Figure 1 Contrast-enhanced CT image of patient 1. The huge mass in the right lobe with a high-low pattern was consistent with HCC (white arrow). The tumor thrombus in the portal right branch extended to the main trunk (black arrow). CT, computed tomography; HCC, hepatocellular carcinoma.
Figure 2 The clinical course of patient 1. At the start of sorafenib treatment, his blood pressure and serum LDH level became elevated. After the dose of sorafenib was increased to 800 mg/day, his LDH level increased. Hepatic encephalopathy, along with markedly increased blood pressure, abruptly appeared on day 14 of sorafenib treatment. ALT, alanine aminotransferase; LDH, lactate dehydrogenase; BP, blood pressure.

Patient 2

A 66-year-old man with jaundice and appetite loss was admitted to our hospital. He had been diagnosed with type-2 diabetes mellitus more than 10 years earlier. Fifteen months before admission, an HCC 8 cm in diameter was found in the left lobe of his liver. Although he underwent left lobe resection, owing to his good hepatic functional reserve, intrahepatic tumor recurrences were repeatedly observed. He underwent two sessions of transcatheter arterial chemoembolization (TACE), 11 and 7 months before admission. After the second TACE session, several lymph node (LN) metastases close to the portal vein were found, whereas no intrahepatic recurrences were observed. As radiation therapy was ineffective in treating the metastases, sorafenib (400 mg/day) treatment was subsequently started while the patient was hospitalized. Adverse events included hand-foot skin reaction, an increase of BP, and an increase in of LDH level (221 to 277 U/L). A limited blood clot thrombosis in the portal vein trunk, observed prior to sorafenib therapy, was not regarded as an obstacle to treatment. He was discharged from the hospital 7 days after sorafenib treatment, followed by continuous administration of 400 mg/day sorafenib. Seven days later, he experienced jaundice and progressive loss of appetite. Blood tests on admission showed considerable deterioration of liver function, including PT-INR of 4.97, albumin 2.4 g/dL, ALT of 777 U/L, LDH of 393 U/L, total bilirubin of 18.6 mg/dL, and direct bilirubin of 12.2 mg/dL. Doppler ultrasonography and CT examination showed the extension of portal thrombosis to the intrahepatic branches and the appearance of moderate ascites (Figure 3). Despite efforts to support liver function with plasma exchange, his liver size rapidly decreased, leading to fatal liver failure in 1 week.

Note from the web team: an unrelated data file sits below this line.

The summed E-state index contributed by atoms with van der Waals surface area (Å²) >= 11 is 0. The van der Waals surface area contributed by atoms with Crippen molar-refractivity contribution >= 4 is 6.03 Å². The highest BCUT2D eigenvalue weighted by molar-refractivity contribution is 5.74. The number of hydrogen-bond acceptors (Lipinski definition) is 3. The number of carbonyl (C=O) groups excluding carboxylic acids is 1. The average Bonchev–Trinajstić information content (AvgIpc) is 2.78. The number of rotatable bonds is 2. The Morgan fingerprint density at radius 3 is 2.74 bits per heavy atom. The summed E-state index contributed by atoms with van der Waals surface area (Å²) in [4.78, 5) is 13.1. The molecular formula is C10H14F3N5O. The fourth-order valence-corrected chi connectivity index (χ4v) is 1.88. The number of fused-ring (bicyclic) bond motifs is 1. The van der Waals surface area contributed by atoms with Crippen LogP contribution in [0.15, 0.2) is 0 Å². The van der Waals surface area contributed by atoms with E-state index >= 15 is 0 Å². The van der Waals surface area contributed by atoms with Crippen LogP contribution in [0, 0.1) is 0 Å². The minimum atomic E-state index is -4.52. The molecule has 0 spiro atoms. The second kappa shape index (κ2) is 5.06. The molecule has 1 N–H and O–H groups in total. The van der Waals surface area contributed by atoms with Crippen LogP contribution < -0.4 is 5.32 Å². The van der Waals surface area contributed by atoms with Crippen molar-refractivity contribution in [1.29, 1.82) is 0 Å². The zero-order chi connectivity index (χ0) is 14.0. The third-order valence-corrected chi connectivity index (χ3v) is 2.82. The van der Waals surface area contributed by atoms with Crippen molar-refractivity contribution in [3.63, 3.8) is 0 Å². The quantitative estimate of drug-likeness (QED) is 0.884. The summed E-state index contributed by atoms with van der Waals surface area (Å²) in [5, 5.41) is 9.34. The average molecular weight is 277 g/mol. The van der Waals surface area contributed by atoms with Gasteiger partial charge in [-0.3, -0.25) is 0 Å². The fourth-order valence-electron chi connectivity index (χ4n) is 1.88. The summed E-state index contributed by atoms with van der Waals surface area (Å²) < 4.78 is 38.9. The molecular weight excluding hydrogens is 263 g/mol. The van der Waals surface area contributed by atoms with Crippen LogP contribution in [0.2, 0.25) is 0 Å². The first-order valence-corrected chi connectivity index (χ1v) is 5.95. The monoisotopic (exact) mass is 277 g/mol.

Figure 3 Contrast-enhanced CT imaging of patient 2 before (A) and after (B) sorafenib therapy. At the time of admission with jaundice, the thrombus in the portal vein extended into the intrahepatic branch. CT, computed tomography.

Discussion

The anti-cancer activity of sorafenib is thought to be due to two different pathways: inhibition of the serine-threonine kinase Raf-1, which decreases mitogen-activated protein kinase kinase (MEK) and extracellular signal-regulated kinase (ERK) activity, resulting in the suppression of tumor cell proliferation; and the inhibition of kinases associated with angiogenesis, such as vascular endothelial growth factor (VEGF) receptors-2 and -3 and platelet-derived growth factor receptor β (18). As sorafenib treatment has become more widespread, so has the number of these patients experiencing increases in BP during sorafenib treatment (19). Furthermore, several patients have developed coronary artery spasm during sorafenib therapy (20-22). These adverse effects may be due to the inhibition by sorafenib of the VFGF signaling pathway, decreasing endothelial nitric oxide synthase (eNOS) expression by endothelial cells and causing vascular smooth muscle cell constriction (23). These phenomena may have played key role in the rapid development of liver failure observe in our patients.

In considering the mechanism of liver failure in our patients, we found characteristics in common with previously reported patients with HCC who achieved CR on sorafenib monotherapy (5-17). Of 15 patients, seven had portal vein tumor thrombi, two had portal thrombosis, three had tumor invasion into the inferior vena cava (IVC), two had portal LN swelling, and one had vascular-invading HCC (Table 1). Taken together, all of these patients had a condition that could decrease portal blood flow, strongly indicating that deterioration in portal flow is essential to achieving CR on sorafenib monotherapy. That is, sorafenib can induce CR in patients with HCC by compressing the hepatic artery following decreased portal flow, a process that could cause extreme hypoxic circumstances in the liver.